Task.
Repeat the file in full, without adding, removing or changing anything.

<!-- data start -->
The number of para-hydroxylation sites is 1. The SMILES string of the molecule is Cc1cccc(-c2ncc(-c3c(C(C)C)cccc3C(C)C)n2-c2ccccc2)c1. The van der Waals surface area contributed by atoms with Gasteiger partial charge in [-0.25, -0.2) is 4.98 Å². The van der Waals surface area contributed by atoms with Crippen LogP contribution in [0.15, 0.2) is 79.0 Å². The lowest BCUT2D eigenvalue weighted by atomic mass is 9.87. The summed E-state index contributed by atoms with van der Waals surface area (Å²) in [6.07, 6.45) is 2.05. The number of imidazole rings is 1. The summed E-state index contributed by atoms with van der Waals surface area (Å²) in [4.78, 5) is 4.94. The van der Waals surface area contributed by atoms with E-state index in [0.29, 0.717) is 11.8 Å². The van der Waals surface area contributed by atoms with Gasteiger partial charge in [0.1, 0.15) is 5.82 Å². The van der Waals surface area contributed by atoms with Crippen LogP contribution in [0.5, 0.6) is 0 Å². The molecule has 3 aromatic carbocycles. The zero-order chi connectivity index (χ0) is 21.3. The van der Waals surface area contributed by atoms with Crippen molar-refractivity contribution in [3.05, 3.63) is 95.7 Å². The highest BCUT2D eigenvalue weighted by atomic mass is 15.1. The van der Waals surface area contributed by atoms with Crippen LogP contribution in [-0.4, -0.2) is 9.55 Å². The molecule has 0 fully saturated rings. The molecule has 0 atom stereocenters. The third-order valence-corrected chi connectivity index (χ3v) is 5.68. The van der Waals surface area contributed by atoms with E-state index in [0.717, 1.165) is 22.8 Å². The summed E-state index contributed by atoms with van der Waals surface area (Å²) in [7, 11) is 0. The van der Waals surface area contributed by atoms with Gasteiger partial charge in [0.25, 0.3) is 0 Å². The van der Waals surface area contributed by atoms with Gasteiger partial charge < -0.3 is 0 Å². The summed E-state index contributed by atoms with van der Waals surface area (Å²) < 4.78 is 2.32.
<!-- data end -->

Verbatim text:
The number of para-hydroxylation sites is 1. The SMILES string of the molecule is Cc1cccc(-c2ncc(-c3c(C(C)C)cccc3C(C)C)n2-c2ccccc2)c1. The van der Waals surface area contributed by atoms with Gasteiger partial charge in [-0.25, -0.2) is 4.98 Å². The van der Waals surface area contributed by atoms with Crippen LogP contribution in [0.15, 0.2) is 79.0 Å². The lowest BCUT2D eigenvalue weighted by atomic mass is 9.87. The summed E-state index contributed by atoms with van der Waals surface area (Å²) in [6.07, 6.45) is 2.05. The number of imidazole rings is 1. The summed E-state index contributed by atoms with van der Waals surface area (Å²) in [4.78, 5) is 4.94. The van der Waals surface area contributed by atoms with E-state index in [0.29, 0.717) is 11.8 Å². The van der Waals surface area contributed by atoms with Gasteiger partial charge in [0.1, 0.15) is 5.82 Å². The van der Waals surface area contributed by atoms with Crippen LogP contribution in [0.5, 0.6) is 0 Å². The molecule has 3 aromatic carbocycles. The zero-order chi connectivity index (χ0) is 21.3. The van der Waals surface area contributed by atoms with Crippen molar-refractivity contribution in [3.05, 3.63) is 95.7 Å². The highest BCUT2D eigenvalue weighted by atomic mass is 15.1. The van der Waals surface area contributed by atoms with Crippen LogP contribution in [-0.4, -0.2) is 9.55 Å². The molecule has 0 fully saturated rings. The molecule has 0 atom stereocenters. The third-order valence-corrected chi connectivity index (χ3v) is 5.68. The van der Waals surface area contributed by atoms with E-state index in [0.717, 1.165) is 22.8 Å². The summed E-state index contributed by atoms with van der Waals surface area (Å²) in [7, 11) is 0. The van der Waals surface area contributed by atoms with Gasteiger partial charge in [0.25, 0.3) is 0 Å². The van der Waals surface area contributed by atoms with Gasteiger partial charge < -0.3 is 0 Å². The summed E-state index contributed by atoms with van der Waals surface area (Å²) < 4.78 is 2.32.